Research shows that credit availability has continually tightened over recent years and where transaction volumes in the housing market has fallen and led to a reduction in turnover.
Based on the CoreLogic turnover metric, the data shows the percentage of properties that have sold on an annual basis by comparing the annual number of sales to the number of dwellings in a market.
Note: (This metric only includes settled sales which are subject to revision as off-the-plan properties settle over the coming years however, the revision in sales will also result in a revision in the count of dwellings so the change in both cancel each other out).
Over the 12 months to November 2018, turnover of national housing stock was recorded at 4.6%.
Over the nine years shown on the chart it was the lowest turnover of stock and was down from 5.3% the previous year.
Turnover has been trending lower since it was recorded at 6.3% in mid-2015.
The research revealed that the decline in housing turnover was more pronounced across the combined capital cities as opposed to regional markets.
12 months ago, capital city turnover was 5.3% compared to 4.5% over the past year and across the combined regional markets it was 5.9% a year ago compared to 5.5% over the past year.
Sydney turnover over the past year was the lowest it has been over any of the past nine years due to a significant fall in property sales.
Over the past year, 4.8% of Sydney housing transacted compared to 6.0% a year earlier.
Turnover remains much greater in regional NSW however, it has also fallen over the past 12 months from 7.5% to 6.6%, the lowest it has been since mid-2016.
As dwelling values and sales volumes fall in Melbourne, turnover has also slid to its lowest level any time over the past nine years.
Over the 12 months to November 2018, 4.2% of housing stock transacted compared to 5.3% a year earlier.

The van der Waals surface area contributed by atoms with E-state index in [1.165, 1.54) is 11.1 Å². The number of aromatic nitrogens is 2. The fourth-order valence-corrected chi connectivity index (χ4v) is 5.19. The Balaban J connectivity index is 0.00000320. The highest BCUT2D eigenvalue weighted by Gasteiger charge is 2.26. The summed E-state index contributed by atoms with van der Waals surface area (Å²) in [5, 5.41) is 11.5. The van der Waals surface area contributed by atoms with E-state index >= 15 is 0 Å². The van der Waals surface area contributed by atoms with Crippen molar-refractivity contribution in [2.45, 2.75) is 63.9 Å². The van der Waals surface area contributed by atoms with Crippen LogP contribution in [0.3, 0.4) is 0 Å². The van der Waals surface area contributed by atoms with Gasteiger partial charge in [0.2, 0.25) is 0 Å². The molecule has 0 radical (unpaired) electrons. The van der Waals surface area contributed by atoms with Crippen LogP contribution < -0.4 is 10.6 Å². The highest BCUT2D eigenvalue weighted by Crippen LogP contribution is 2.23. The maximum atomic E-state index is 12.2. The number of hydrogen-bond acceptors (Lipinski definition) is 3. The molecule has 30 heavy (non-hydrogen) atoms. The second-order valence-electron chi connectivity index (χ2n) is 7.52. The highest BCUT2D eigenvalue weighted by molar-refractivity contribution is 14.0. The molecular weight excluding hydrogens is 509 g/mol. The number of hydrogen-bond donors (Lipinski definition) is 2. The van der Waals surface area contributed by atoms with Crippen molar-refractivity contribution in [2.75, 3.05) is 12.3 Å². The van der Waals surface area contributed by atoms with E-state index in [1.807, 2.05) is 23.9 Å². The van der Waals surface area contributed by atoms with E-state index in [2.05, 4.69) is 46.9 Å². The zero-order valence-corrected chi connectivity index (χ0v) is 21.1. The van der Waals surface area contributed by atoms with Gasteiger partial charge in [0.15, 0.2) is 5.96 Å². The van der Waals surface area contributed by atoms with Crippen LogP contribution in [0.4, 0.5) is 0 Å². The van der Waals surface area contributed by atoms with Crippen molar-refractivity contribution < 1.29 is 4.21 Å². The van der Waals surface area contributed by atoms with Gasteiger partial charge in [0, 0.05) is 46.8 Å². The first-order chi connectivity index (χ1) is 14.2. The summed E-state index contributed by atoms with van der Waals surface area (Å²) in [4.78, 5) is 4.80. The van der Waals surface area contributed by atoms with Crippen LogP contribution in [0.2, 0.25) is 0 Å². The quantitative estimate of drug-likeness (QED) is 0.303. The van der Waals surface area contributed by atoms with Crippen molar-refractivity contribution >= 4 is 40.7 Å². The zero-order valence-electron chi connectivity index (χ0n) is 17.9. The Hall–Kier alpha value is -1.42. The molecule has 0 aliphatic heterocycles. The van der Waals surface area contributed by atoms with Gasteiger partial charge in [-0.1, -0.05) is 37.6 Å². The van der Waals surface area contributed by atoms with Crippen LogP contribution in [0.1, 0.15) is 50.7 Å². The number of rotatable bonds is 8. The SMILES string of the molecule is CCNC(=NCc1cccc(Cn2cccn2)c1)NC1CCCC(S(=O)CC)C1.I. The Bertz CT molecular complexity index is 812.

In regional Vic, turnover is actually higher this year (5.7%) than it was last year (5.6%) however, it has trended lower from 5.9% in June 2018.
In both Brisbane and regional Qld housing turnover is trending lower however, in each region turnover was lower back in 2011 than it is currently.
Over the past 12 months, 4.5% of housing stock in Brisbane and 4.8% of housing stock in regional Qld has transacted.
By comparison, a year earlier 5.1% of housing stock in both Brisbane and regional Qld traded hands.
Housing turnover in Adelaide has been steady over the past year recorded at 4.6% in both November 2017 and November 2018.
In regional SA housing turnover has actually increased over the past year from 3.8% of stock to 4.1% of stock.
The share of housing stock which turns-over each year in Perth and regional WA has been very low for a number of years.
This is due to the ongoing weak economy (and housing market) which is resulting in very low sales volumes.
Over the past year, 4.0% of housing stock in Perth and 3.9% of housing stock in regional WA turned-over.
By comparison, a year ago turnover was greater in Perth (4.2%) but slightly lower in regional WA (3.8%).
Dwelling values in Tasmania continue to rise however, transaction volumes (and turnover) is falling due to a lack of supply of properties listed for sale.
In Hobart, turnover was recorded at 5.4% in November 2018, down from 6.1% a year earlier.
In regional Tas, turnover was steady between November 2017 and 2018 at 6.3% however, it has fallen slightly over recent months.
Turnover of housing stock across the NT has been low for a number of years due to very low volumes of sale.
Over the past year, 3.5% of housing stock in Darwin transacted compared to 3.6% a year earlier.
In regional NT, 4.5% of housing stock sold over the past year compared to 4.6% a year earlier.
Turnover in Canberra is unchanged over the past year at 4.8%.
Although the measure is the same, turnover has fallen over recent months from 5.0% in July and August of this year.
The data shows a declining trend in housing turnover across most geographies and is being driven by a number of factors with the main factors such as affordability (particularly in Sydney and Melbourne) and the ongoing tightening of credit conditions.
While affordability and credit conditions have worsened, the volume of stock for sale has actually increased with ample stock for sale to encourage turnover but credit access is crimping turnover.
With credit conditions expected to remain tight over the coming months, the expectation is for fewer sales transactions and an ongoing fall in housing turnover.
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